While on the cruise, I met with a personal trainer in their gym for a body composition assessment. When I signed up and paid for this, I kinda thought there was gonna be a little bit more to it than what it really turned out to be. It turned out to be more of a sales pitch for their detox services and products than anything else, but I guess I should have expected that on a cruise ship.
The first thing we did was talk about lots of things–my activity level, stress level, nutrition, etc., and that’s when she really started trying to sell me on their $300 liver detox pills. I told her right up front that while I was interested in hearing the benefits of liver detox there was no way I was spending $300 that day. Some of the stuff she said was pretty interesting and gave me a good starting point for doing research of my own.
So then she picked up this gadget about the size of a desktop adding machine and started punching in stuff like my sex, weight, age, and height. Then she told me to take off my right shoe and sock. She taped electrodes to my right foot and right hand. She explained that the electrodes would send a current through my body, and the machine would measure how that current traveled. She said the current travels differently through muscle, fat, and water, and she would know how much of each was in my body. So the electrodes fed information to the gadget for a minute or so and then it spit out a summary.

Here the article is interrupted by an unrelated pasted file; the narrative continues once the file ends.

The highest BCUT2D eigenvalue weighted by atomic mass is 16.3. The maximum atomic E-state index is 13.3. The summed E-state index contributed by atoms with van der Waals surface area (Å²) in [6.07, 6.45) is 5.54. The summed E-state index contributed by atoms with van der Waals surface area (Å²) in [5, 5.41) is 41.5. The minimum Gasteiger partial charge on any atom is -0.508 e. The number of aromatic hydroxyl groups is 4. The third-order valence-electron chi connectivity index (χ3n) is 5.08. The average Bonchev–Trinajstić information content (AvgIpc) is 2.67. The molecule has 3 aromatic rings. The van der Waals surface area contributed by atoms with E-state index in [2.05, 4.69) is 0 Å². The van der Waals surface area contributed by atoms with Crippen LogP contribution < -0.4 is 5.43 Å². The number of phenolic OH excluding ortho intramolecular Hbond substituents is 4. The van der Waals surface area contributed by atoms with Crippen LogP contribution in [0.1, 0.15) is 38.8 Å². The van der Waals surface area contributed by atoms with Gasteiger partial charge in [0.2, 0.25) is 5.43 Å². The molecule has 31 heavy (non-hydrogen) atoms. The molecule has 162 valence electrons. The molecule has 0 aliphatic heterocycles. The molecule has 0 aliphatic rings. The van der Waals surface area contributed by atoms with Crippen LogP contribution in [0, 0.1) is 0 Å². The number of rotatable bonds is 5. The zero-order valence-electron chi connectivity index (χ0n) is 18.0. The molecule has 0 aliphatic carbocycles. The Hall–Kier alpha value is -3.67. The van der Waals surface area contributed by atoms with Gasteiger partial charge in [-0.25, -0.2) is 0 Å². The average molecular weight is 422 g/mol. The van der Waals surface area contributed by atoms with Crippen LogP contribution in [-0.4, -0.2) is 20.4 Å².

It looked like this:
Percent body fat: 18.3%
Fat body weight: 24.2 lbs
Lean body weight: 107.2 lbs
Basal Metabolic Rate: 1488 cal/day
Total body water: 34.8 liters (71.1% of lean weight)
Bioresistance: 480 ohms (<—–I have no idea what that means with regards to this test.)
I understand how that machine can tell her my body fat percentage, fat/lean body weight, and water volume, but I’m not banking anything on that BMR number. From what I understand, a real BMR test involves exertion and a ventilator for VO2 measurement and can tell you what fuel sources your body is tapping into during exercise. (For instance, are you depending heavily on glycogen during exercise, or is your body burning fat?) That machine only knows what the trainer told it, and that information alone isn’t enough to give an accurate BMR. Two people of the same sex who have the same body mass can still metabolize very differently. So while 1488 calories a day may be the norm or average for someone with 18.3% body fat, that doesn’t mean it’s true for me. So yeah. I don’t buy it.
So what was the purpose of me having this done? Curiosity. That’s about it. I know I’m not overweight or anything. I mean, sure, I’d like to lean up and lose a few pounds. (I’ve already lost a couple since this.) I was really just curious to see what my body fat percentage was, and I was really hoping that I’d come away from this with a better knowledge of how MY body burns energy.
Have you ever had anything like this done?
What are your thoughts on detoxing?